A rescue operation is under way after 100 seabirds were washed up on the south coast covered in an unidentified sticky white substance.
The Royal Society for the Protection of Birds (RSPB) said the guillemots, a kind of awk, were discovered on Lyme Bay near Weymouth.
They have been taken to West Hatch Animal Centre in Taunton but attempts to clean them have been hampered by not knowing what the substance is, Grahame Madge, of the RSPB, said.
"At the moment, the best guess is there are around 100 birds ashore and there are concerns the birds are affected in as widespread a region as from Cornwall to Sussex so we could be dealing with quite a large incident as all these birds could be proved to come from the same pollution incident," he added.
"We are urging the Government to identify the source of the pollution and the pollutant."
The rescue operation is being run by the Royal Society for the Protection of Animals (RSPCA).
Mr Madge added: "The RSPCA are having difficulty with the clean up of the birds. With oil you know what it is and how to deal with it but the unidentified substance is hampering efforts."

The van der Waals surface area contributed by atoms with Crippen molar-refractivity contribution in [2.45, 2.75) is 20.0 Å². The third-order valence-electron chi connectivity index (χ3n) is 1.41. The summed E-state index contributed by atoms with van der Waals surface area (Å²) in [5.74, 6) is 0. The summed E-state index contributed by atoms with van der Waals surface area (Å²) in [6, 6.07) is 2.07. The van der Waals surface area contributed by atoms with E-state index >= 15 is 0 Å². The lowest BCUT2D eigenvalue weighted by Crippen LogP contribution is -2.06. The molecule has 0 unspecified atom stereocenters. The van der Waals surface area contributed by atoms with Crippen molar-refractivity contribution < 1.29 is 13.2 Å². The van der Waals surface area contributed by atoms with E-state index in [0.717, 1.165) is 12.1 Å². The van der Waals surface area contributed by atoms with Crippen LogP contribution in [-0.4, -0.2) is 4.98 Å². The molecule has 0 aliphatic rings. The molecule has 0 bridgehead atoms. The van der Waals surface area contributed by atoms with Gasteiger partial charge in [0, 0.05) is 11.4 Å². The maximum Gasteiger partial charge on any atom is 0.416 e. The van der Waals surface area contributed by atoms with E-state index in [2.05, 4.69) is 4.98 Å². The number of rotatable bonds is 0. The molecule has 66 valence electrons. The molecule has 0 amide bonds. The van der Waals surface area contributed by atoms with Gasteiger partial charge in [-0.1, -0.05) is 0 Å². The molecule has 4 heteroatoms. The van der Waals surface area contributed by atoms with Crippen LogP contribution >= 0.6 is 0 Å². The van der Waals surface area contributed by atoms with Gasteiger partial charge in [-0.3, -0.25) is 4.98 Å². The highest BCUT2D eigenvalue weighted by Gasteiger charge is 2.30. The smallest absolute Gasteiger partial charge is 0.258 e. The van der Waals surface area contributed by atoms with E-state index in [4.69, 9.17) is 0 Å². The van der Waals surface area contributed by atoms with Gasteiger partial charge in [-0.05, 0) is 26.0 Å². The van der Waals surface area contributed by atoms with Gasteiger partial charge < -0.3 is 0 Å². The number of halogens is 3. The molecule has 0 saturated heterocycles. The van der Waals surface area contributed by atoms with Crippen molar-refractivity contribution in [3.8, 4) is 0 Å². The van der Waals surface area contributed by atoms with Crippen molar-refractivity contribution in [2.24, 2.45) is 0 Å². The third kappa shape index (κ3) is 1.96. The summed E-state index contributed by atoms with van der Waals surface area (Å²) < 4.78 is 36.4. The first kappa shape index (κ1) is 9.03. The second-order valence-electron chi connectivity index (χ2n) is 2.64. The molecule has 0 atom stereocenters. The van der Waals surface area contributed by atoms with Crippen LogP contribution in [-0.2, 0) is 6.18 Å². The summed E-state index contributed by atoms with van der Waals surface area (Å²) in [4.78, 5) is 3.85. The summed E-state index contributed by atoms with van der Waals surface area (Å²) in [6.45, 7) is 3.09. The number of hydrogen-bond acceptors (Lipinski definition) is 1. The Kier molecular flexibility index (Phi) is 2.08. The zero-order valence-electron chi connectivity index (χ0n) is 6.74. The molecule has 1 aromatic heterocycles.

The RSPCA said many of the birds, which were "mainly being found near Portland, west Dorset", had "very sore legs" but there was no number for how many had died.
Peter Venn, manager of RSPCA in West Hatch, Somerset, said: "The numbers of birds arriving in to our centre are growing and we are doing all we can to help them - but it is too early to tell how successful these attempts will be.
"We do not know what this substance is or where it has come from yet but we do know it is not fuel. It may be bi-product from manufacture, but at this stage we just do not know."